In 1956, the brand produced Parashock, the first shock-proof Japanese watch.

Citizen next launched its first automatic-winding wristwatch, Auto, fitted with Cal.3KA. In this same year, Citizen Deluxe with Cal.920, Citizen’s first caliber with central seconds was released and it has gained wide support with over 100 million sales.

By 1959, the company manufactured Japan’s first water-resistant wristwatch called the Citizen Parawater.

1960s: In 1960, Citizen partnered with the American watch company, Bulova, for import/export.  In 1962, the company introduced the Diamond Flake. An officially certified chronometer and the world’s thinnest men’s wristwatch with center seconds.  Citizen also introduced the Quartz-transistor clock by 1963 but it was not until 1967 when it was released on the market.

In line with the company’s diversification strategy, Citizen established the Citizen Office Machine Co., Ltd., now known as Japan CBM Corporation, in 1964. The following year, it started producing office equipment and precision manufacture components.

X-8 (Cosmotron), Japan’s first electronically regulated balance wristwatch was released in 1966.

1970s: In the 70s decade, Citizen moved towards the production of more quartz timepieces, which now forms the majority of its products. However, it did not completely forego the mechanical movements in this decade.

The company launched its first quartz wristwatch in 1973. In 1974, the first Japanese LCD technology watch was introduced, along with the solar-powered technology.  Its legendary Cryston Mega Quartz was launched in 1975. It is considered one of the world’s most accurate and most expensive wristwatches ever released to the market.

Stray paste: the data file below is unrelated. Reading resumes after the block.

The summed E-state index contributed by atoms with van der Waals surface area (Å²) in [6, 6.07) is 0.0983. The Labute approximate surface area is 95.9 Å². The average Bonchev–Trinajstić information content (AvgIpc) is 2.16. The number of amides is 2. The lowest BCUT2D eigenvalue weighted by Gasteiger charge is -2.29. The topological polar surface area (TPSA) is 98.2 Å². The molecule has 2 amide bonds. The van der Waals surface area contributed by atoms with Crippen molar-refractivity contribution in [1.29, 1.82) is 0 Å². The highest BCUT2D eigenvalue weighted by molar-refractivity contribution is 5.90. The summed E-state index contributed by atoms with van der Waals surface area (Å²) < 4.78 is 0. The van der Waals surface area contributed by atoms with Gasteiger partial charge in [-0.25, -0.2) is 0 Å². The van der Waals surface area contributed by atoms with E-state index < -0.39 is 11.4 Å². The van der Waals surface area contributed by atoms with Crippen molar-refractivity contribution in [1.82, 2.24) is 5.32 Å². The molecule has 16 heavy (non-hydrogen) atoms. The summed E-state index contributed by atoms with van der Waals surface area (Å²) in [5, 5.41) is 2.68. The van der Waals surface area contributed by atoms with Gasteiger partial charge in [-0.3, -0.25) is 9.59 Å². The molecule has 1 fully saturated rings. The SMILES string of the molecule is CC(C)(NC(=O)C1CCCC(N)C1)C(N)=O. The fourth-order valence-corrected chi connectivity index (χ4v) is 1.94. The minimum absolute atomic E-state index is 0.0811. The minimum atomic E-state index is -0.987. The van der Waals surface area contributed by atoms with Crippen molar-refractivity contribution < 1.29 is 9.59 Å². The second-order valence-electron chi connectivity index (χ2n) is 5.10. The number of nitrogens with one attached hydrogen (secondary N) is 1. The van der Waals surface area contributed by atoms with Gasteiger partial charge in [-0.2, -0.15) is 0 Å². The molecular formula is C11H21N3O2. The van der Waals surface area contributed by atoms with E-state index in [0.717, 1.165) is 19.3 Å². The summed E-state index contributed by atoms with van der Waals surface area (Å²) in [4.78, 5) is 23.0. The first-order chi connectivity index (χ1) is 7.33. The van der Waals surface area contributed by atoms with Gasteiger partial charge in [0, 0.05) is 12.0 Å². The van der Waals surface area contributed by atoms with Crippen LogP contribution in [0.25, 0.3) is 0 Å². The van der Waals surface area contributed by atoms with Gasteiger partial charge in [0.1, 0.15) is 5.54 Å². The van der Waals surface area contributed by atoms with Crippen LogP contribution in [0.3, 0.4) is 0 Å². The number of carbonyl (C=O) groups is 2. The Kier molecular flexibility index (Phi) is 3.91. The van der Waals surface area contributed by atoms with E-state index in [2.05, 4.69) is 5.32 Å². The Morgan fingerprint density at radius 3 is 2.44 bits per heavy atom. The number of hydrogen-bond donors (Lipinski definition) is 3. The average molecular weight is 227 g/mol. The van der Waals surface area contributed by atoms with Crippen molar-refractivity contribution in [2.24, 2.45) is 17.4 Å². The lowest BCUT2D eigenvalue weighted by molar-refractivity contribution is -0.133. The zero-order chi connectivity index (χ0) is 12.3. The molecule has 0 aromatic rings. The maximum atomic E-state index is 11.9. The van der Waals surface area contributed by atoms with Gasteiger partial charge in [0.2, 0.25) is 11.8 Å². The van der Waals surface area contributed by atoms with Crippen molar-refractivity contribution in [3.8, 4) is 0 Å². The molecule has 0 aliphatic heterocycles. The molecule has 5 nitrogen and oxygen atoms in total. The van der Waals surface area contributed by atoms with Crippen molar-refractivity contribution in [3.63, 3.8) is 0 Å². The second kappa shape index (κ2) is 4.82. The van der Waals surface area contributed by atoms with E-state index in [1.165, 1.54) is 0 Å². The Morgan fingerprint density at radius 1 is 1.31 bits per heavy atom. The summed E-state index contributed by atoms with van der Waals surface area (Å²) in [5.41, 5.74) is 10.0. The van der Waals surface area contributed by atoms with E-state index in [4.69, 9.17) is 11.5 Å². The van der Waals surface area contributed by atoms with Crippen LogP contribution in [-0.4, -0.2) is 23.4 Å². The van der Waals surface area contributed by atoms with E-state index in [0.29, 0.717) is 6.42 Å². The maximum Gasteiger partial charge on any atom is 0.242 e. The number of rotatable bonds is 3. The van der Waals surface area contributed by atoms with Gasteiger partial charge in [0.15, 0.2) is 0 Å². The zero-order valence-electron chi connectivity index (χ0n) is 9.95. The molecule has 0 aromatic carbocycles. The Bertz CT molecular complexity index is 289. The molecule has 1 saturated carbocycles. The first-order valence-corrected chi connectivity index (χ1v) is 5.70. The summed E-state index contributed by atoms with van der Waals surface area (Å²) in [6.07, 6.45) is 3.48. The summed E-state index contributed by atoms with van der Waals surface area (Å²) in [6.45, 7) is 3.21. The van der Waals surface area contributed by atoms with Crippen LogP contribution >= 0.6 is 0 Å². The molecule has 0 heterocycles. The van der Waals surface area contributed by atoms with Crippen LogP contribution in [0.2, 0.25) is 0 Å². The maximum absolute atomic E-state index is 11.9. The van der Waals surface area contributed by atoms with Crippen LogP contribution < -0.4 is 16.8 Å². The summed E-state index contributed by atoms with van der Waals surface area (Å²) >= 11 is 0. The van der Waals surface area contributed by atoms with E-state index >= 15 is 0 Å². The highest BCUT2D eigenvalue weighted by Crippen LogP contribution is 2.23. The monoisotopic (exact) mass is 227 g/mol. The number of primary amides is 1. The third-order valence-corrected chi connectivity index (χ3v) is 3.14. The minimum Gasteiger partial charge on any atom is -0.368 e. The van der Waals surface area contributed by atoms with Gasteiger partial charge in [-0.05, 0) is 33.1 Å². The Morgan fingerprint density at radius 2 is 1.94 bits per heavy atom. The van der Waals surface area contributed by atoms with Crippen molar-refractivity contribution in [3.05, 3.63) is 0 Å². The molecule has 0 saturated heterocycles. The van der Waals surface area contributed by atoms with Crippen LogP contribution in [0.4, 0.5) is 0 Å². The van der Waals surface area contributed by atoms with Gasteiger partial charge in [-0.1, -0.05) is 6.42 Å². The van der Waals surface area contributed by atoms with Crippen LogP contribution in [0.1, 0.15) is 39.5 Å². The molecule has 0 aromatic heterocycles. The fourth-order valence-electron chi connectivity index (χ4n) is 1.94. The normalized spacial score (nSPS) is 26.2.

Along with the outbreak of battery-powered quartz watches, Citizen introduced a breakthrough with the world’s first light-powered analog quartz in 1976, the Crystron Solar Cell.

1980s: By 1980, Japan became the world’s largest producer of watches and watch movements. The company released the world’s most water-resistant watch available for the public in 1981 – the 1300m Professional Diver’s watch.

Citizen became the world’s largest single manufacturer of watch movements in 1986. It also introduced the first wristwatch with voice recognition in 1987 called Voice Master or Voice Memo in Japan.

Citizen ProMaster Marine Image by: Daniel Zimmermann

1990s: In 1995, after various refinements with the solar-powered watches, the Eco-Drive line was finally introduced to Asia, Latin America, and Europe; followed by the United States in April 1996. It has quickly become the brand’s number one best-seller.

The following year, it was awarded the first “Eco-Mark”, an officially certified Japanese award for environmental protection.